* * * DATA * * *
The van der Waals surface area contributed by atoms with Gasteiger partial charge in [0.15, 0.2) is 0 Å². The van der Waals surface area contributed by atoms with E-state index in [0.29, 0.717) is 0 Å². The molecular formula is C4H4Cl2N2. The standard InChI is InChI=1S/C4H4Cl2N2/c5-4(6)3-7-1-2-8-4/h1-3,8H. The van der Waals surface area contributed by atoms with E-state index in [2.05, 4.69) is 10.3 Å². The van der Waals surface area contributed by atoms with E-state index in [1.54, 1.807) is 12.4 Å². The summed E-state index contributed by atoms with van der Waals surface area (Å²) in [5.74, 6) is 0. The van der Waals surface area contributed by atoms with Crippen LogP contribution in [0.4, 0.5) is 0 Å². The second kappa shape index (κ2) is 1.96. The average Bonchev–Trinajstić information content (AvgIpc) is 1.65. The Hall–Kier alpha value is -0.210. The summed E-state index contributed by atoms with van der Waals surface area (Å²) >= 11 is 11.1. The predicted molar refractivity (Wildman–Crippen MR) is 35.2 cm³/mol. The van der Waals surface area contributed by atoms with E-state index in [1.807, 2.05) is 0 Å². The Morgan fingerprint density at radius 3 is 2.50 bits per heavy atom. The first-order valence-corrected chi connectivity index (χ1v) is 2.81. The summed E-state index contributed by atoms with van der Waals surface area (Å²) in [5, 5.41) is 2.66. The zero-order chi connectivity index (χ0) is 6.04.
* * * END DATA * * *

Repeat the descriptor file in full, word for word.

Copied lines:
The van der Waals surface area contributed by atoms with Gasteiger partial charge in [0.15, 0.2) is 0 Å². The van der Waals surface area contributed by atoms with E-state index in [0.29, 0.717) is 0 Å². The molecular formula is C4H4Cl2N2. The standard InChI is InChI=1S/C4H4Cl2N2/c5-4(6)3-7-1-2-8-4/h1-3,8H. The van der Waals surface area contributed by atoms with E-state index in [2.05, 4.69) is 10.3 Å². The van der Waals surface area contributed by atoms with E-state index in [1.54, 1.807) is 12.4 Å². The summed E-state index contributed by atoms with van der Waals surface area (Å²) in [5.74, 6) is 0. The van der Waals surface area contributed by atoms with Crippen LogP contribution in [0.4, 0.5) is 0 Å². The second kappa shape index (κ2) is 1.96. The average Bonchev–Trinajstić information content (AvgIpc) is 1.65. The Hall–Kier alpha value is -0.210. The summed E-state index contributed by atoms with van der Waals surface area (Å²) >= 11 is 11.1. The predicted molar refractivity (Wildman–Crippen MR) is 35.2 cm³/mol. The van der Waals surface area contributed by atoms with E-state index in [1.807, 2.05) is 0 Å². The Morgan fingerprint density at radius 3 is 2.50 bits per heavy atom. The first-order valence-corrected chi connectivity index (χ1v) is 2.81. The summed E-state index contributed by atoms with van der Waals surface area (Å²) in [5, 5.41) is 2.66. The zero-order chi connectivity index (χ0) is 6.04.